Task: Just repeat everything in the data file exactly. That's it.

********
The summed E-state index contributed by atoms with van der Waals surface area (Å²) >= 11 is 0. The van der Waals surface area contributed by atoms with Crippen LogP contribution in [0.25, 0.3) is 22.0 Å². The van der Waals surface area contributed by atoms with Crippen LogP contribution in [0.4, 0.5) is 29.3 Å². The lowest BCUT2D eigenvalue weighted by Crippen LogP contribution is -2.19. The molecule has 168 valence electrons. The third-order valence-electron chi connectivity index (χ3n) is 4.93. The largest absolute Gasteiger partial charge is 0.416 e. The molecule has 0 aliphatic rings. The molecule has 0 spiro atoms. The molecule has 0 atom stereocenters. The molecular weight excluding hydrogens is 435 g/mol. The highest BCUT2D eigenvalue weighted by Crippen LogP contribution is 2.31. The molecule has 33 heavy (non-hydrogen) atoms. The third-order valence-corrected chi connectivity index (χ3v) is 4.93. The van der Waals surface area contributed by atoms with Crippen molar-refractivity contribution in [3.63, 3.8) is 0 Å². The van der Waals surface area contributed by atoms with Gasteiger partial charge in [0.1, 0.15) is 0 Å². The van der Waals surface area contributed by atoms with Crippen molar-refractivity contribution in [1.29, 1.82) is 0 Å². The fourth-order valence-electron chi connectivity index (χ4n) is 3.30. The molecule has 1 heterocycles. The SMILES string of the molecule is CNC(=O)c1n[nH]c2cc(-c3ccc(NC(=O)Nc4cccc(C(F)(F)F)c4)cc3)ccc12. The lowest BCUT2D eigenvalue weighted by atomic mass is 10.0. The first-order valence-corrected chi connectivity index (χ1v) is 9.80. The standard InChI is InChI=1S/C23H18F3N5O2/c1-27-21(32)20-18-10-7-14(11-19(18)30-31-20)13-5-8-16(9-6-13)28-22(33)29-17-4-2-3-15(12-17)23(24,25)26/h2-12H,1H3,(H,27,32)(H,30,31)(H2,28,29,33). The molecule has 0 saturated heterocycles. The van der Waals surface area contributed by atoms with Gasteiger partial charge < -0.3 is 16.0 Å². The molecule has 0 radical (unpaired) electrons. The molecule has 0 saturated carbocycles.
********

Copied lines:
The summed E-state index contributed by atoms with van der Waals surface area (Å²) >= 11 is 0. The van der Waals surface area contributed by atoms with Crippen LogP contribution in [0.25, 0.3) is 22.0 Å². The van der Waals surface area contributed by atoms with Crippen LogP contribution in [0.4, 0.5) is 29.3 Å². The lowest BCUT2D eigenvalue weighted by Crippen LogP contribution is -2.19. The molecule has 168 valence electrons. The third-order valence-electron chi connectivity index (χ3n) is 4.93. The largest absolute Gasteiger partial charge is 0.416 e. The molecule has 0 aliphatic rings. The molecule has 0 spiro atoms. The molecule has 0 atom stereocenters. The molecular weight excluding hydrogens is 435 g/mol. The highest BCUT2D eigenvalue weighted by Crippen LogP contribution is 2.31. The molecule has 33 heavy (non-hydrogen) atoms. The third-order valence-corrected chi connectivity index (χ3v) is 4.93. The van der Waals surface area contributed by atoms with Crippen molar-refractivity contribution in [3.63, 3.8) is 0 Å². The van der Waals surface area contributed by atoms with Gasteiger partial charge in [0.1, 0.15) is 0 Å². The van der Waals surface area contributed by atoms with Crippen molar-refractivity contribution in [1.29, 1.82) is 0 Å². The fourth-order valence-electron chi connectivity index (χ4n) is 3.30. The molecule has 1 heterocycles. The SMILES string of the molecule is CNC(=O)c1n[nH]c2cc(-c3ccc(NC(=O)Nc4cccc(C(F)(F)F)c4)cc3)ccc12. The lowest BCUT2D eigenvalue weighted by atomic mass is 10.0. The first-order valence-corrected chi connectivity index (χ1v) is 9.80. The standard InChI is InChI=1S/C23H18F3N5O2/c1-27-21(32)20-18-10-7-14(11-19(18)30-31-20)13-5-8-16(9-6-13)28-22(33)29-17-4-2-3-15(12-17)23(24,25)26/h2-12H,1H3,(H,27,32)(H,30,31)(H2,28,29,33). The molecule has 0 saturated heterocycles. The van der Waals surface area contributed by atoms with Gasteiger partial charge < -0.3 is 16.0 Å². The molecule has 0 radical (unpaired) electrons. The molecule has 0 saturated carbocycles.